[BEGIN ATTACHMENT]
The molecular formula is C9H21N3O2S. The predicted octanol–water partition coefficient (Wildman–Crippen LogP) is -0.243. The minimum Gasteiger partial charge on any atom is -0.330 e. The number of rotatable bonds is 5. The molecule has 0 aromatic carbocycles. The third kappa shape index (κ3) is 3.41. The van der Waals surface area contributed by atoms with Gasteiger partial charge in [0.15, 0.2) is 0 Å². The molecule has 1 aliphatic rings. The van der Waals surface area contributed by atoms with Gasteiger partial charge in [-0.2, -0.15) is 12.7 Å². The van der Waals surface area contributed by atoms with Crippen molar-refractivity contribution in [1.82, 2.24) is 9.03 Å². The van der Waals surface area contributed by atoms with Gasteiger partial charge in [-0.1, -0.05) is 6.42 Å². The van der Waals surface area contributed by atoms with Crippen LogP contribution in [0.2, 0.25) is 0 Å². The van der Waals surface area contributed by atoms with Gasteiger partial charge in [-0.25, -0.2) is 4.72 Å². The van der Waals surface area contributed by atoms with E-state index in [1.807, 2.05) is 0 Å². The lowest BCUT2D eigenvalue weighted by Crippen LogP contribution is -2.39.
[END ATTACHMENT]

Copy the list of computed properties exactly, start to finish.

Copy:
The molecular formula is C9H21N3O2S. The predicted octanol–water partition coefficient (Wildman–Crippen LogP) is -0.243. The minimum Gasteiger partial charge on any atom is -0.330 e. The number of rotatable bonds is 5. The molecule has 0 aromatic carbocycles. The third kappa shape index (κ3) is 3.41. The van der Waals surface area contributed by atoms with Gasteiger partial charge in [0.15, 0.2) is 0 Å². The molecule has 1 aliphatic rings. The van der Waals surface area contributed by atoms with Gasteiger partial charge in [-0.2, -0.15) is 12.7 Å². The van der Waals surface area contributed by atoms with Crippen molar-refractivity contribution in [1.82, 2.24) is 9.03 Å². The van der Waals surface area contributed by atoms with Gasteiger partial charge in [-0.1, -0.05) is 6.42 Å². The van der Waals surface area contributed by atoms with Crippen LogP contribution in [0.2, 0.25) is 0 Å². The van der Waals surface area contributed by atoms with Gasteiger partial charge in [-0.25, -0.2) is 4.72 Å². The van der Waals surface area contributed by atoms with E-state index in [1.807, 2.05) is 0 Å². The lowest BCUT2D eigenvalue weighted by Crippen LogP contribution is -2.39.